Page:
With every harvest comes the age old question: Do I farm another year, or is it time to get out? It’s a question many of my clients wrestle with, especially in poor economic times. The topic tends to come up in the late fall and winter, so now is a good time to review the new federal estate tax laws and share a few thoughts on farm succession planning.
Starting in 2018, the federal exemptions for gift, estate and generation-skipping taxes approximately doubled what they were prior to tax reform. In 2018, the exemption amounts are $11.18 million, indexed for inflation. As before, the surviving spouse can elect to use the deceased spouse’s unearned exemption amount (“portability”). Although it isn’t new, the thing to keep in mind is that assets are still stepped up to fair market value at date of death. This includes equipment, buildings, prepaids, unharvested crops and harvested crops not yet sold.
Even though exemption amounts are large, succession planning is still important. It has both economic and non-economic benefits. It forces the older generation to take ownership of the process of determining if the farm will be passed down or sold. A little planning can also create huge financial and tax opportunities for the retiring farmer that could be lost in an unplanned transition.
It also allows the retiring farmer the opportunity to deal with the age old issue — fair but not equal.
The financial benefits of succession planning are clear. While most farm operations do not have a value in excess of $24 million, there are some. With proper planning and creativity, most estate taxes can be avoided. State laws pose a challenge here. Depending on what state you live in, farmers may be surprised that their state has an inheritance or estate tax. Currently, 18 states have these taxes. There are also two states that have a gift taxes on pre-death transfers. While the federal exemption is $11.18 million, a few states have estate taxes that affect farmers with assets as low as $1 million. Considering farm land value and the cost of equipment, that is a relatively low amount, but those state estate and inheritance taxes can often be reduced or eliminated with proper planning.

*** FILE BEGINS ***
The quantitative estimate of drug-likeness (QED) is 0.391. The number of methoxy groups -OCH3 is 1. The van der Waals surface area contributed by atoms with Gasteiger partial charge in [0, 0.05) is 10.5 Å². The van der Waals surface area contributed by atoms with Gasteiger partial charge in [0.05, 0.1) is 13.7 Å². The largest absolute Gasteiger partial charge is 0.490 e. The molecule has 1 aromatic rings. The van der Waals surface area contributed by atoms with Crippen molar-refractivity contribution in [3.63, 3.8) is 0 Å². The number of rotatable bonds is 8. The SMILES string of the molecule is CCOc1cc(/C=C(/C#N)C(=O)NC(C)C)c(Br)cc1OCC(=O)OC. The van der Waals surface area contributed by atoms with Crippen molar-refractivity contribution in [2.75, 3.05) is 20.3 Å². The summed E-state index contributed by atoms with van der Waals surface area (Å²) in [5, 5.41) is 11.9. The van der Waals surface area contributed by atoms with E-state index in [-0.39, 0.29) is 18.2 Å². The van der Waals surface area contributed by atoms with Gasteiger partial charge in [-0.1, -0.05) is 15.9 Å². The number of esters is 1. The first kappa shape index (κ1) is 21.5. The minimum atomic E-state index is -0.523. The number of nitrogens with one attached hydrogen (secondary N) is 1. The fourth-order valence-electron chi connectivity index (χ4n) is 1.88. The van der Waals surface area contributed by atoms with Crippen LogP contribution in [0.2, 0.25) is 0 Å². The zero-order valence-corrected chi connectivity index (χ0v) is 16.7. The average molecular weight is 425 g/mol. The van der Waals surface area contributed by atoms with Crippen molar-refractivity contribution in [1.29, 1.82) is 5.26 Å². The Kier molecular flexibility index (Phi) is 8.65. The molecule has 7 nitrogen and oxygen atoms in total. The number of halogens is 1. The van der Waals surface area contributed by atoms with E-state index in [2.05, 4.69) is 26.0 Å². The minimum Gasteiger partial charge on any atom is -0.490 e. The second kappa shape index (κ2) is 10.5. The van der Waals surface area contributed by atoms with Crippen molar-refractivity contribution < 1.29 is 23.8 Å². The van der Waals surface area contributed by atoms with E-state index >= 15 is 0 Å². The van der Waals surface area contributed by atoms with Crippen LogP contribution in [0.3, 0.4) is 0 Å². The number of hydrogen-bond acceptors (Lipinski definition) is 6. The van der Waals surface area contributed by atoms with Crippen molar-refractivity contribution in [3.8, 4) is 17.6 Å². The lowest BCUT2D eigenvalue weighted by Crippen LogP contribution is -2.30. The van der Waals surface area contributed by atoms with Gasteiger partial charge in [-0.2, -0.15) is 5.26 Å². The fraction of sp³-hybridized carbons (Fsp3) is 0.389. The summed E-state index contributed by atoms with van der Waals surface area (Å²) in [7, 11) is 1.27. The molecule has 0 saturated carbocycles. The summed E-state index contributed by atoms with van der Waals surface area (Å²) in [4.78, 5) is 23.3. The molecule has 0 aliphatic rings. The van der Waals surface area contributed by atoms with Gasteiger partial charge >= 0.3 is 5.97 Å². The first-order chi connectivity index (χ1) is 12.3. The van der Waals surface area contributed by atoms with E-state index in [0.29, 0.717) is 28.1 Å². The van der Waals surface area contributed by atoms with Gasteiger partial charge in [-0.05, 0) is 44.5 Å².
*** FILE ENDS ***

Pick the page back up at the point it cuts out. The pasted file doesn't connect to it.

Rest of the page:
Another economic issue estate planning addresses is cash flow. One of the most important exercises I have my client do is to calculate family living expenses without the farm. Why is this important? Many times, the line between farm expense and non-farm expense is blurry. For example, if you no longer farm, you will still have to pay for electricity for the barn without being able to deduct it. So understanding how much you really spend is critical to figure out how much you need when you exit. I have my clients work backwards, determining their income needs in retirement and then figuring out how to get there. Sometimes that means they can’t retire yet.
Besides economic issues, estate planning addresses important family issues. I tell my clients, “The best last gift you can give your kids is for them to hate you.” What does this mean? While alive, parents have the ability to address the difficult issues rather than passing them down to their kids to resolve. As important as the family farm is to you, it is meaningless if there is no “family” left after you are gone.
Editor’s Note: Tax Columnist Rod Mauszycki is a CPA and tax partner with the accounting firm of CliftonLarsonAllen, in Minneapolis, Minnesota. Send questions to email@example.com